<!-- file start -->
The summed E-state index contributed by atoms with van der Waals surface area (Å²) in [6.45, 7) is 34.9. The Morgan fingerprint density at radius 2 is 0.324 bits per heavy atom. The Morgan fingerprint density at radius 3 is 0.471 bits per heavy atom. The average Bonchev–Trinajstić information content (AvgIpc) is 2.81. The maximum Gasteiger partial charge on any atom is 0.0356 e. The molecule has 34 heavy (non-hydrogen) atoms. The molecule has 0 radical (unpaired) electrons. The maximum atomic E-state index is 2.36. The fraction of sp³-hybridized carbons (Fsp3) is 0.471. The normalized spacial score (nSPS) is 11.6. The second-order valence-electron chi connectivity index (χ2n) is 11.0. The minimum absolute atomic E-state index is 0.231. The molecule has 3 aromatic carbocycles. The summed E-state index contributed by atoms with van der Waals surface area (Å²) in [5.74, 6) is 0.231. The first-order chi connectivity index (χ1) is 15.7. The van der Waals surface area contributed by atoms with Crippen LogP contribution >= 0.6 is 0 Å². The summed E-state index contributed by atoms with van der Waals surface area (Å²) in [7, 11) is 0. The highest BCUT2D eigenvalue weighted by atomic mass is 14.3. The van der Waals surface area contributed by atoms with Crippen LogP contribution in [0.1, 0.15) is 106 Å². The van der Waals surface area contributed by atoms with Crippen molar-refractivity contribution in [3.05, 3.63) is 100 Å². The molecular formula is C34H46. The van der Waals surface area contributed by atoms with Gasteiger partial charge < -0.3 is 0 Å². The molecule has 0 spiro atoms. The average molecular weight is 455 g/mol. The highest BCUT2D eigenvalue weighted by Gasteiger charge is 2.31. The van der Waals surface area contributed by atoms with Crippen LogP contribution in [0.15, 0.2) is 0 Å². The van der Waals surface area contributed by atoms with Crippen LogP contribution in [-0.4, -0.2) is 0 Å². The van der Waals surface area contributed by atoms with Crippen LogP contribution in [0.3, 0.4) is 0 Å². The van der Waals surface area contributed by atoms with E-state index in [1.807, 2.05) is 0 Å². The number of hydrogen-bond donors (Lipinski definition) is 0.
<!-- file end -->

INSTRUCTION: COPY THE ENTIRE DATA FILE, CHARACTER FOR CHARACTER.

The summed E-state index contributed by atoms with van der Waals surface area (Å²) in [6.45, 7) is 34.9. The Morgan fingerprint density at radius 2 is 0.324 bits per heavy atom. The Morgan fingerprint density at radius 3 is 0.471 bits per heavy atom. The average Bonchev–Trinajstić information content (AvgIpc) is 2.81. The maximum Gasteiger partial charge on any atom is 0.0356 e. The molecule has 34 heavy (non-hydrogen) atoms. The molecule has 0 radical (unpaired) electrons. The maximum atomic E-state index is 2.36. The fraction of sp³-hybridized carbons (Fsp3) is 0.471. The normalized spacial score (nSPS) is 11.6. The second-order valence-electron chi connectivity index (χ2n) is 11.0. The minimum absolute atomic E-state index is 0.231. The molecule has 3 aromatic carbocycles. The summed E-state index contributed by atoms with van der Waals surface area (Å²) in [5.74, 6) is 0.231. The first-order chi connectivity index (χ1) is 15.7. The van der Waals surface area contributed by atoms with Crippen LogP contribution >= 0.6 is 0 Å². The summed E-state index contributed by atoms with van der Waals surface area (Å²) in [7, 11) is 0. The highest BCUT2D eigenvalue weighted by atomic mass is 14.3. The van der Waals surface area contributed by atoms with Crippen LogP contribution in [0.1, 0.15) is 106 Å². The van der Waals surface area contributed by atoms with Crippen molar-refractivity contribution in [3.05, 3.63) is 100 Å². The molecular formula is C34H46. The van der Waals surface area contributed by atoms with Gasteiger partial charge < -0.3 is 0 Å². The molecule has 0 spiro atoms. The average molecular weight is 455 g/mol. The highest BCUT2D eigenvalue weighted by Gasteiger charge is 2.31. The van der Waals surface area contributed by atoms with Crippen LogP contribution in [0.15, 0.2) is 0 Å². The van der Waals surface area contributed by atoms with Crippen LogP contribution in [-0.4, -0.2) is 0 Å². The van der Waals surface area contributed by atoms with Crippen LogP contribution in [0.3, 0.4) is 0 Å². The van der Waals surface area contributed by atoms with E-state index in [1.807, 2.05) is 0 Å². The number of hydrogen-bond donors (Lipinski definition) is 0.